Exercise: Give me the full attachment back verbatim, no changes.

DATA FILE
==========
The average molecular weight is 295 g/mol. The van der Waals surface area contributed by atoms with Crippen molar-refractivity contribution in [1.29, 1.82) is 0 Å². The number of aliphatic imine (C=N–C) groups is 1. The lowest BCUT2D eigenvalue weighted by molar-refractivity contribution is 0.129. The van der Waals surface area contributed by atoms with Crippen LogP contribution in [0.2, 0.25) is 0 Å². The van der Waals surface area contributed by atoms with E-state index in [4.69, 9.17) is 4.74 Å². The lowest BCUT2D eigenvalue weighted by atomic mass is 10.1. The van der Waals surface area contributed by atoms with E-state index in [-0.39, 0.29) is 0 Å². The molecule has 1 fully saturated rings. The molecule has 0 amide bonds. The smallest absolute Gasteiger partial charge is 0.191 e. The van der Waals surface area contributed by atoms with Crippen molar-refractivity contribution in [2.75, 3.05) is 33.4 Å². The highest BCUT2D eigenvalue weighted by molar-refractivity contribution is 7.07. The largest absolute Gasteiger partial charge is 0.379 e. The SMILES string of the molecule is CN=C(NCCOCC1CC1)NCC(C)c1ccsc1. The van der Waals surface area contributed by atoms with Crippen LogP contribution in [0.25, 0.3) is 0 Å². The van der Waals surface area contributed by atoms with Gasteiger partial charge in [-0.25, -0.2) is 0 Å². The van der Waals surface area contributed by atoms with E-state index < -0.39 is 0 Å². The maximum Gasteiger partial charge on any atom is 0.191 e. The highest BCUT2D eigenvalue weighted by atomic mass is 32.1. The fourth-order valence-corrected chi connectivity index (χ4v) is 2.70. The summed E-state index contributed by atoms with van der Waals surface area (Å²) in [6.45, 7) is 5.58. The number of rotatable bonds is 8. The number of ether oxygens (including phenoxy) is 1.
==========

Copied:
The average molecular weight is 295 g/mol. The van der Waals surface area contributed by atoms with Crippen molar-refractivity contribution in [1.29, 1.82) is 0 Å². The number of aliphatic imine (C=N–C) groups is 1. The lowest BCUT2D eigenvalue weighted by molar-refractivity contribution is 0.129. The van der Waals surface area contributed by atoms with Crippen LogP contribution in [0.2, 0.25) is 0 Å². The van der Waals surface area contributed by atoms with E-state index in [4.69, 9.17) is 4.74 Å². The lowest BCUT2D eigenvalue weighted by atomic mass is 10.1. The van der Waals surface area contributed by atoms with E-state index in [-0.39, 0.29) is 0 Å². The molecule has 1 fully saturated rings. The molecule has 0 amide bonds. The smallest absolute Gasteiger partial charge is 0.191 e. The van der Waals surface area contributed by atoms with Crippen molar-refractivity contribution in [2.75, 3.05) is 33.4 Å². The highest BCUT2D eigenvalue weighted by molar-refractivity contribution is 7.07. The largest absolute Gasteiger partial charge is 0.379 e. The SMILES string of the molecule is CN=C(NCCOCC1CC1)NCC(C)c1ccsc1. The van der Waals surface area contributed by atoms with Crippen LogP contribution in [0.25, 0.3) is 0 Å². The van der Waals surface area contributed by atoms with Gasteiger partial charge in [-0.25, -0.2) is 0 Å². The van der Waals surface area contributed by atoms with E-state index < -0.39 is 0 Å². The maximum Gasteiger partial charge on any atom is 0.191 e. The highest BCUT2D eigenvalue weighted by atomic mass is 32.1. The fourth-order valence-corrected chi connectivity index (χ4v) is 2.70. The summed E-state index contributed by atoms with van der Waals surface area (Å²) in [6.45, 7) is 5.58. The number of rotatable bonds is 8. The number of ether oxygens (including phenoxy) is 1.